Skip to main content

Featured Post

Ladakh - Planning The Trip

Over 2000 Km by road, in around 10 days. Stunning landscapes, wonderful people. That sums up our Ladakh trip. But how did it actually work? How did we make it happen? Read on to find out!  Leh, the capital of Ladakh , is accessible by air and road. Flying into Leh is the easiest, and time-saving option, while the road is the time consuming one, but with the added advantage of driving past some of the most beautiful landscapes in our country. Each option has much to recommend it, and we chose the road for just one reason – altitude sickness. Altitude sickness was one of my biggest concerns, since I suffer from motion-sickness. Yes, I do travel a lot, but that is despite my condition, and, over the years, have learnt how to handle it. I struggled with it when we visited Nathu-La in Sikkim, and wondered if I would be able to manage a week at the even higher altitudes that we would encounter in Ladakh. This was the reason we stuck to a basic plan, of only 9 days in Ladakh, though we

Wayand - Exploring the Kuruva Island


This was my first sight of the Kabini, as she meanders through the lush green forests of Wayanad. Yet, my attention was captured, not by the abundance of water in peak summer, but by the sight of the raft which was tethered to the bank, all set to take us to the other side.


We were visiting the Kuruva island, a 950 acre protected river delta on the Kabini river in Wayanad. The dense and uninhabited forest on the island is home to a variety of flora and fauna, which makes it one of the most popular places in Wayanad. The raft was there to take us to the island, and contrary to my expectations, there were neither oars nor a punt to help steer it. instead, there were two ropes strung between the trees on either side.....



And the raft was steered by pulling on these ropes!



We were the only ones in the raft at the time, but it had a capacity of more than 50! This, to me, seemed to be one of the most environment friendly mass modes of transport I had seen in a long time.

To my excited son, it wasn’t the eco-friendly tag that was interesting, but the idea of pulling a raft full of people across the river. As he tried his hand at the rope, he said, “It is fun, but it must be difficult when the raft is full.” As we returned, he got a taste of that too, with the raft almost full. “The people here must be strong” was all he said!



Entering the forest itself was a bit of an anticlimax, filled as it was with excited visitors. The crowd and the extreme heat ensured that the only sound we heard was the chatter of tourists instead of the bird calls we had hoped to hear!


The island is well maintained, though in a natural manner. Gnarled tree roots enliven the path a little, as do the bamboo bridges and logs placed over rivulets. They add a touch of adventure to what is, in essence, just a man made path along the edge of the island.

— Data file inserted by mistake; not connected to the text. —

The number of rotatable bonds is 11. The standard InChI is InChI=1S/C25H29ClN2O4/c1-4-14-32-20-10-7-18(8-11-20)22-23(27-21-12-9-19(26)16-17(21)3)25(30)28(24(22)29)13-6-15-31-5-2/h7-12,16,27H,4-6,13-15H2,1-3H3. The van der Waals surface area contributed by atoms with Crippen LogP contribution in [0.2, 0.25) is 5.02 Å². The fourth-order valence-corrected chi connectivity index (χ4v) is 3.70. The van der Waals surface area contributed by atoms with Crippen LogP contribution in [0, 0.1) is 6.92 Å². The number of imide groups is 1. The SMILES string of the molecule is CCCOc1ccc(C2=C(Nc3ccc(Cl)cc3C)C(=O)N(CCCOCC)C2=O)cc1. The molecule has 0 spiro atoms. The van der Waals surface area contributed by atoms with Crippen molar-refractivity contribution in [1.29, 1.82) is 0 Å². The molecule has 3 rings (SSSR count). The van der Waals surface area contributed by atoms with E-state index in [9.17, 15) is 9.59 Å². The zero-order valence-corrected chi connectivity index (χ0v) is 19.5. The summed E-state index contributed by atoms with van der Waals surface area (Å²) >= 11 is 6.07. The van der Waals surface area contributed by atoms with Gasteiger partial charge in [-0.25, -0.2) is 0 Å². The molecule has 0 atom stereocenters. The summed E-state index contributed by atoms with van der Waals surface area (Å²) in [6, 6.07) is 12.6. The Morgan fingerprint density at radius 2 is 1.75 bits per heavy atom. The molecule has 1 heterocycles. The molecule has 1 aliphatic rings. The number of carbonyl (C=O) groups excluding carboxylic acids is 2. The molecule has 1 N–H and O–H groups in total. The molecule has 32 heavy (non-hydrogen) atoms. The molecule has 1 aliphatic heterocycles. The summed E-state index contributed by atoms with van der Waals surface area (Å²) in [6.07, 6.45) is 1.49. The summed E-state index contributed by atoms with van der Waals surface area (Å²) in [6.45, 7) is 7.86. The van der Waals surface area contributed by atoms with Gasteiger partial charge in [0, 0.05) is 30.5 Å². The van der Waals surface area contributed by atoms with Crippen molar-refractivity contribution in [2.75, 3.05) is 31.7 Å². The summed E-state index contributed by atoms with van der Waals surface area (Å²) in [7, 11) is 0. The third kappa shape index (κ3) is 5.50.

Ants/ Wasps’ nests were a common sight on the bamboo...



There were guards stationed every few yards.... something to be appreciated.



Simply walking along the path wouldn’t have been very exciting, if it wasn’t for this fellow who peeped out of the water and held our interest for quite a while!



The sight of the crocodile lifted our spirits... and we began paying more attention to the life around us.... and here is what we saw next...



These tiny creatures, which we would probably have ignored (or stomped on) at home, held our interest for quite a while....And while I struggled with taking a decent pic with the macro mode of my camera, we invited the curious stares of a number of visitors! I am sure they thought we were nuts, photographing ants!

There were plenty of monkeys all around us... a fact which forced Samhith to behave, worried they would pounce on him!




As for birds, this solitary Pond Heron obliged us with a sight...



And then there were the cicadas. We could hear their song all through the path, and then we saw this....




The exoskeletons they had discarded as they emerged as adults. They were on every tree here. Could it be, that they had matured in droves before the arrival of the monsoon?



And there were other insects too... such as this one, which I wasn’t able to identify...



Walking back to where we had seen the crocodile, we checked if it was still there. It was, and appeared fast asleep....



Till it opened its eyes, evidently aware that it was being watched!




It was only hunger pangs that made us realise how long we had stayed on the island, so we hurried off for some wonderful food... a typical Kerala Sadya, or feast. Sorry, I have no photos. I was first too hungry, and then too busy eating, you see!